Articles by Guillaume Largillier

Guillaume Largillier, co-founder and chief strategy officer of Stantum, has presented at major industry events such as Siggraph, SID, Microsoft Display Summit, Interactive Displays Conference, and Emerging Display Technologies Conference. He also regularly serves the French Ministry of Research as an expert in his field.

Requirements for tablet handwriting input

Monday, July 11th, 2011 by Guillaume Largillier

The market for tablet computers is exploding, with an estimated 100 million units that will be in use by 2013. The tablet form factor is very compelling because of its small size, light weight, and long battery life. Also, tablet operating systems, like Android, MeeGo, and iOs, have been designed so the input mechanism is touch-oriented, making their applications fun and easy to use.

One such tablet, the Apple iPad, has been a phenomenal success as a media-consumption device for watching movies, reading e-mail, surfing the Web, playing games, and other activities. But one thing is missing to make it the only device you need when going on a business trip: pen input. Pen input facilitates handwriting and drawing, which is important because our brain connectivity and the articulation in our arms, elbows, wrists, and fingers give us much greater motor skills when we use a tool. Everybody needs a pen, including children learning how to draw and write, engineers sketching a design, and business people annotating a contract.

Natural handwriting involves many contact points to be discriminated.

Accordingly, the ultimate goal for tablet designers should be to replicate the pen-and-paper experience. Pen and paper work so well together: resolution is high, there is no lag between the pen movement and the depositing of ink, and you can comfortably rest your palm on the paper, with its pleasing texture.

These qualities, however, are not easy to replicate in a tablet computer. You need high responsiveness, high resolution, good rendering, and palm rejection. Writing on a piece of glass with a plastic stylus is not an especially pleasing experience, so you also need coating on the glass and a shape and feel of a stylus that can approximate the pen and paper experience. Most importantly, you need an operating system and applications that have been designed from the ground up to integrate this input approach.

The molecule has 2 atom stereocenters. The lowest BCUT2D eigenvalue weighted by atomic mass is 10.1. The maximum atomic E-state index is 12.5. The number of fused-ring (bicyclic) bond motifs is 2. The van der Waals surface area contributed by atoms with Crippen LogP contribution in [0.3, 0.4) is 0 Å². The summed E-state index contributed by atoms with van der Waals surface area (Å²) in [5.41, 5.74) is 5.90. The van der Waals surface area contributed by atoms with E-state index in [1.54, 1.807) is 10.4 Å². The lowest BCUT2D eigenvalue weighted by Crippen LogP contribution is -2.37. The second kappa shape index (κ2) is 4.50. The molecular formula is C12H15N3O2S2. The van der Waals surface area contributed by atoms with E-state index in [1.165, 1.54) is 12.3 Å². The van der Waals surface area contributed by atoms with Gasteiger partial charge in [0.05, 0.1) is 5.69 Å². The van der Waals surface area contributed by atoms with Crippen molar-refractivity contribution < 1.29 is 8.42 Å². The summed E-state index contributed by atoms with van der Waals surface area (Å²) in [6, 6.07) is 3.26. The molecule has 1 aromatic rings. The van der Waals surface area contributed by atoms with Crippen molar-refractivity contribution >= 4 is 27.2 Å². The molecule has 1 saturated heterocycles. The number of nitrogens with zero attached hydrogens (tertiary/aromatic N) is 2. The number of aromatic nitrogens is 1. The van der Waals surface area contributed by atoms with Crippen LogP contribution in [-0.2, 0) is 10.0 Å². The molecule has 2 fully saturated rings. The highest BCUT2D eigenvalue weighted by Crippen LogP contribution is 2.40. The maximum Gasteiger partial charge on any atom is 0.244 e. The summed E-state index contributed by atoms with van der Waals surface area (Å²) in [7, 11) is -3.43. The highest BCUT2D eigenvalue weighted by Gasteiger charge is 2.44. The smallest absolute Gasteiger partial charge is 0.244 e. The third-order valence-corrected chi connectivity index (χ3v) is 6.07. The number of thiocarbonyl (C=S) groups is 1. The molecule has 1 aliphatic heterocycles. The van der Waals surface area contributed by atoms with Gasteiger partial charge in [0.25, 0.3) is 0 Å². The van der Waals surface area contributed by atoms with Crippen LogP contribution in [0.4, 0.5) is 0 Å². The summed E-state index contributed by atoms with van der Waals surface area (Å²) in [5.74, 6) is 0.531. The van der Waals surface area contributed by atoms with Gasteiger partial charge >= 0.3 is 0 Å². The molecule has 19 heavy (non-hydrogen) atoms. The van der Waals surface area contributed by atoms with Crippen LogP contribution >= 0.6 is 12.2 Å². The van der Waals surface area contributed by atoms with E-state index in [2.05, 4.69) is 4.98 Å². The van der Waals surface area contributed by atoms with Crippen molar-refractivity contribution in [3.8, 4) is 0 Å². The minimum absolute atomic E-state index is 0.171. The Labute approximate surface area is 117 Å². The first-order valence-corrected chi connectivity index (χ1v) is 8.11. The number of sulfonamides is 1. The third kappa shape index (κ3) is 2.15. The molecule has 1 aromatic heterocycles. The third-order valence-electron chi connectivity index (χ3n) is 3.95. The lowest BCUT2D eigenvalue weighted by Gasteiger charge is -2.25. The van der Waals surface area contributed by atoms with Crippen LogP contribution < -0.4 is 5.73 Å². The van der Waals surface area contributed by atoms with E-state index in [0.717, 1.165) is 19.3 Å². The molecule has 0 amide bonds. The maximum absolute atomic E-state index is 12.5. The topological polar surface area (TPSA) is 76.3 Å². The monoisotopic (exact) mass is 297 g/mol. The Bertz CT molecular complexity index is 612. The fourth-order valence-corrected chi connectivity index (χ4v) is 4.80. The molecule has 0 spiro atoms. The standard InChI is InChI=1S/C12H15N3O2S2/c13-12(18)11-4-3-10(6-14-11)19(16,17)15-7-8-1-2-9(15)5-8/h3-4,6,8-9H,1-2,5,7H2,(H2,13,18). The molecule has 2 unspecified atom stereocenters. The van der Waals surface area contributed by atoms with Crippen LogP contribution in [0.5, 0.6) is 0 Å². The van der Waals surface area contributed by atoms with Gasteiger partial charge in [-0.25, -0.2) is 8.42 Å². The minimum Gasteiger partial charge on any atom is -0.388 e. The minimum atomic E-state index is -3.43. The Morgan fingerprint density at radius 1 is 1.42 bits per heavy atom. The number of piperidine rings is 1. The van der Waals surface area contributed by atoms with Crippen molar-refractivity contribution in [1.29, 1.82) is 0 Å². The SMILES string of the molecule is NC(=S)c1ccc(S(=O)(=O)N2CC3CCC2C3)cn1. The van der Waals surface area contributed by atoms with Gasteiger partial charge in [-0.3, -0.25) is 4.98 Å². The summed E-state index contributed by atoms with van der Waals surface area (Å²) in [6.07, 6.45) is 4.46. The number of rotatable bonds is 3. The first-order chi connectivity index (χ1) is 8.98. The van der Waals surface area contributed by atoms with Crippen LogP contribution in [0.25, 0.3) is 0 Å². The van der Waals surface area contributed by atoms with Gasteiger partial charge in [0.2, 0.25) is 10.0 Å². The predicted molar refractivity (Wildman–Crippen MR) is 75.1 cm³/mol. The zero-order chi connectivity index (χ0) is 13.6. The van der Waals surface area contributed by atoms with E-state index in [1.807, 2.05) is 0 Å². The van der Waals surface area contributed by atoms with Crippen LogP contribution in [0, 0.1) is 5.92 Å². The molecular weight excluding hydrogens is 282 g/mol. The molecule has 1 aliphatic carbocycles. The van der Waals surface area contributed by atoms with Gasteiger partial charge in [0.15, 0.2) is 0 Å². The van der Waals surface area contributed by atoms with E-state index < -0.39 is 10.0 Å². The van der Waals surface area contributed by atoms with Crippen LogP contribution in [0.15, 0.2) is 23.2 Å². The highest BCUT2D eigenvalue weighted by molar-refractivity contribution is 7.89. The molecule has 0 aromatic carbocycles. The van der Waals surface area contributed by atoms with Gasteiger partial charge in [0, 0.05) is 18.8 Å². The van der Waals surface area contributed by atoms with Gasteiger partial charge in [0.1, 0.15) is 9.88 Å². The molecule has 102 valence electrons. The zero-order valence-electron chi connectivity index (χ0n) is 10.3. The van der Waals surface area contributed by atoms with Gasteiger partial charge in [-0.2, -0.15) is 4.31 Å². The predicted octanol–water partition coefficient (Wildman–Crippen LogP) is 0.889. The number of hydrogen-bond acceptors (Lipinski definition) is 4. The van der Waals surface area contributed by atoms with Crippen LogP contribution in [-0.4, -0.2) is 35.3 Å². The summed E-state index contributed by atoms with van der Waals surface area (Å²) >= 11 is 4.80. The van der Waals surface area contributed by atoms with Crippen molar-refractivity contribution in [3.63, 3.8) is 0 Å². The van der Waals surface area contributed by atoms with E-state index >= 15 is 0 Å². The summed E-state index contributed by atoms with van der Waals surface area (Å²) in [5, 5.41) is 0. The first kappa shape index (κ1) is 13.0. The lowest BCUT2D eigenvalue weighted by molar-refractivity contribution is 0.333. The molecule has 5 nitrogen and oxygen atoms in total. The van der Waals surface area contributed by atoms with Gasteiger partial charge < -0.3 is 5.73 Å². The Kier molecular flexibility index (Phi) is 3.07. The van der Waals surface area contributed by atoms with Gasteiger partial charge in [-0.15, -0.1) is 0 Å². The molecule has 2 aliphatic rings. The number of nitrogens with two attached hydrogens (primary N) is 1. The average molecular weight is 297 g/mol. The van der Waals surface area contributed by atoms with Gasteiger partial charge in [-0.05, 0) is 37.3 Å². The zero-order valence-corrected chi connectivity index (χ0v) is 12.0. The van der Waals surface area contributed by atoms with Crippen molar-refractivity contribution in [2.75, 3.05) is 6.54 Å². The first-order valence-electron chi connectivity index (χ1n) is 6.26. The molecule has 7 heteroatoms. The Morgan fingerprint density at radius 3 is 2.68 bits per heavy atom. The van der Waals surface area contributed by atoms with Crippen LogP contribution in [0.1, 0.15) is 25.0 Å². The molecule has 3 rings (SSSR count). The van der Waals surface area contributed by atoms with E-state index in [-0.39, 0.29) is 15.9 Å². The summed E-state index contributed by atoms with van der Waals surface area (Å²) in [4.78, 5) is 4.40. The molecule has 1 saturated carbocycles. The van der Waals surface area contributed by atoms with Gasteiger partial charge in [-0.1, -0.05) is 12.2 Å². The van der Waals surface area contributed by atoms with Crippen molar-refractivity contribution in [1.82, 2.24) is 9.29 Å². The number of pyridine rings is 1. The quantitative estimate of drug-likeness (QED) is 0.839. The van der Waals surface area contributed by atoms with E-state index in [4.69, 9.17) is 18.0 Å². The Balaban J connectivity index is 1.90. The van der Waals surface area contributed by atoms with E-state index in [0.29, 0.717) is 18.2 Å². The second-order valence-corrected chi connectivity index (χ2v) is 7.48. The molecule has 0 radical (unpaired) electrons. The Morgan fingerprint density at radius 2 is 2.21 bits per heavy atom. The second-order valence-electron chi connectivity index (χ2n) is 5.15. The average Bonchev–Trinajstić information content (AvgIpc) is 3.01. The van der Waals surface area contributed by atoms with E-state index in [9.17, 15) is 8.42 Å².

A key part of the equation is multi-touch technology that knows whether a particular finger touching the device is merely holding it or activating a menu, whether a certain contact point is a finger or a stylus, and, more importantly, it needs to distinguish a palm resting on the top of the display so a user can comfortably write on the device. In short, handwriting on a tablet computer doesn’t require multi-touch per se but smart detection of what’s happening on the screen.

The typical iVSM layout

Interpolated voltage sensing matrix (iVSM) is a multi-touch technology that provides smart detection, including handwriting rendering and palm rejection. It can allow users to simultaneously move a pen or a stylus (and an unlimited number of fingers) on a screen. iVSM is similar to projected capacitive technology, as it employs conductive tracks patterned on two superimposed substrates (made of glass or hard plastic). When the user touches the sensor, the top layer slightly bends, enabling electrical contact between the two patterned substrates at the precise contact location (Figure 3). A controller chip scans the whole matrix to detect such contacts, and will track them to deliver cursors to the host. However, whereas capacitive technology relies on proximity sensing, iVSM is force activated, enabling it to work with a pen, a stylus, or any number of implements. 

iVSM layout cut view

The tablet computer revolution is well underway around the world, with handwriting becoming an increasingly necessary function. Accordingly, device designers and vendors should take proper heed, or they might soon be seeing the handwriting on the wall.